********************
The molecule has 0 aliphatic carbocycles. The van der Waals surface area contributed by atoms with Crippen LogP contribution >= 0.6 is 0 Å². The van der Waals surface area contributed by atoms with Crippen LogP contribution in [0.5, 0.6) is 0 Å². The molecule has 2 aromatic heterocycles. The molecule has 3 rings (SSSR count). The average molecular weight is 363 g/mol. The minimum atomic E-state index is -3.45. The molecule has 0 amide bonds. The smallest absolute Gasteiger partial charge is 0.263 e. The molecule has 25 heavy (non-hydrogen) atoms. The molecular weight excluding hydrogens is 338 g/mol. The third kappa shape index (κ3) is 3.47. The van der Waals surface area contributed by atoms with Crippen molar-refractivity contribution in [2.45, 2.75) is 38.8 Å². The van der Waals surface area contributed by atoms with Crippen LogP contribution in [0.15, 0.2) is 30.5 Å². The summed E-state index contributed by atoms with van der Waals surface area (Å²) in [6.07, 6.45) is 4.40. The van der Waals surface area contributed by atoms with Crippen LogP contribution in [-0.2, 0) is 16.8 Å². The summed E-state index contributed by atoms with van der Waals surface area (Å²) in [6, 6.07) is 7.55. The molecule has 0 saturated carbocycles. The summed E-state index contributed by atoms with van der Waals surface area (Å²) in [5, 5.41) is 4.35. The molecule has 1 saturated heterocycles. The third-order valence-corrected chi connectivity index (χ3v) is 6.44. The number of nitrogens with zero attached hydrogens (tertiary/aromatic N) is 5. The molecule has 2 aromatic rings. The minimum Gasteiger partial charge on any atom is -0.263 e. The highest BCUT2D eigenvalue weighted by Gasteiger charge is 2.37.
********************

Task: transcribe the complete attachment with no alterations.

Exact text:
The molecule has 0 aliphatic carbocycles. The van der Waals surface area contributed by atoms with Crippen LogP contribution >= 0.6 is 0 Å². The van der Waals surface area contributed by atoms with Crippen LogP contribution in [0.5, 0.6) is 0 Å². The molecule has 2 aromatic heterocycles. The molecule has 3 rings (SSSR count). The average molecular weight is 363 g/mol. The minimum atomic E-state index is -3.45. The molecule has 0 amide bonds. The smallest absolute Gasteiger partial charge is 0.263 e. The molecule has 25 heavy (non-hydrogen) atoms. The molecular weight excluding hydrogens is 338 g/mol. The third kappa shape index (κ3) is 3.47. The van der Waals surface area contributed by atoms with Crippen molar-refractivity contribution in [2.45, 2.75) is 38.8 Å². The van der Waals surface area contributed by atoms with Crippen LogP contribution in [0.15, 0.2) is 30.5 Å². The summed E-state index contributed by atoms with van der Waals surface area (Å²) in [6.07, 6.45) is 4.40. The van der Waals surface area contributed by atoms with Crippen LogP contribution in [-0.2, 0) is 16.8 Å². The summed E-state index contributed by atoms with van der Waals surface area (Å²) in [6, 6.07) is 7.55. The molecule has 0 saturated carbocycles. The summed E-state index contributed by atoms with van der Waals surface area (Å²) in [5, 5.41) is 4.35. The molecule has 1 saturated heterocycles. The third-order valence-corrected chi connectivity index (χ3v) is 6.44. The number of nitrogens with zero attached hydrogens (tertiary/aromatic N) is 5. The molecule has 2 aromatic rings. The minimum Gasteiger partial charge on any atom is -0.263 e. The highest BCUT2D eigenvalue weighted by Gasteiger charge is 2.37.